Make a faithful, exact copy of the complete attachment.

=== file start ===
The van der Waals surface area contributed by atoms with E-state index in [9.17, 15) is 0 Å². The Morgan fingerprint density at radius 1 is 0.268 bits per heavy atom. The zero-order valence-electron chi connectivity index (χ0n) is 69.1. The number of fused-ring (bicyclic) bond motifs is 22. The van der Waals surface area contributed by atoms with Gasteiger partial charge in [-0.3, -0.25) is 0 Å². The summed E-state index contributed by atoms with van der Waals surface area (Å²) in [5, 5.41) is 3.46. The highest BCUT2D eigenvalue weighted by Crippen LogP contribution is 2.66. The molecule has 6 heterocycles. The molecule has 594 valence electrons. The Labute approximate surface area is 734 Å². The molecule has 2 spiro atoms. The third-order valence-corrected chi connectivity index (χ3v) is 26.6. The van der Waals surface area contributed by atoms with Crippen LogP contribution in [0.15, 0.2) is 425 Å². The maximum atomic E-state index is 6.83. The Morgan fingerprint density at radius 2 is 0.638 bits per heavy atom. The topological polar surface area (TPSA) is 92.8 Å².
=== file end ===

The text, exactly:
The van der Waals surface area contributed by atoms with E-state index in [9.17, 15) is 0 Å². The Morgan fingerprint density at radius 1 is 0.268 bits per heavy atom. The zero-order valence-electron chi connectivity index (χ0n) is 69.1. The number of fused-ring (bicyclic) bond motifs is 22. The van der Waals surface area contributed by atoms with Gasteiger partial charge in [-0.3, -0.25) is 0 Å². The summed E-state index contributed by atoms with van der Waals surface area (Å²) in [5, 5.41) is 3.46. The highest BCUT2D eigenvalue weighted by Crippen LogP contribution is 2.66. The molecule has 6 heterocycles. The molecule has 594 valence electrons. The Labute approximate surface area is 734 Å². The molecule has 2 spiro atoms. The third-order valence-corrected chi connectivity index (χ3v) is 26.6. The van der Waals surface area contributed by atoms with Crippen LogP contribution in [0.15, 0.2) is 425 Å². The maximum atomic E-state index is 6.83. The Morgan fingerprint density at radius 2 is 0.638 bits per heavy atom. The topological polar surface area (TPSA) is 92.8 Å².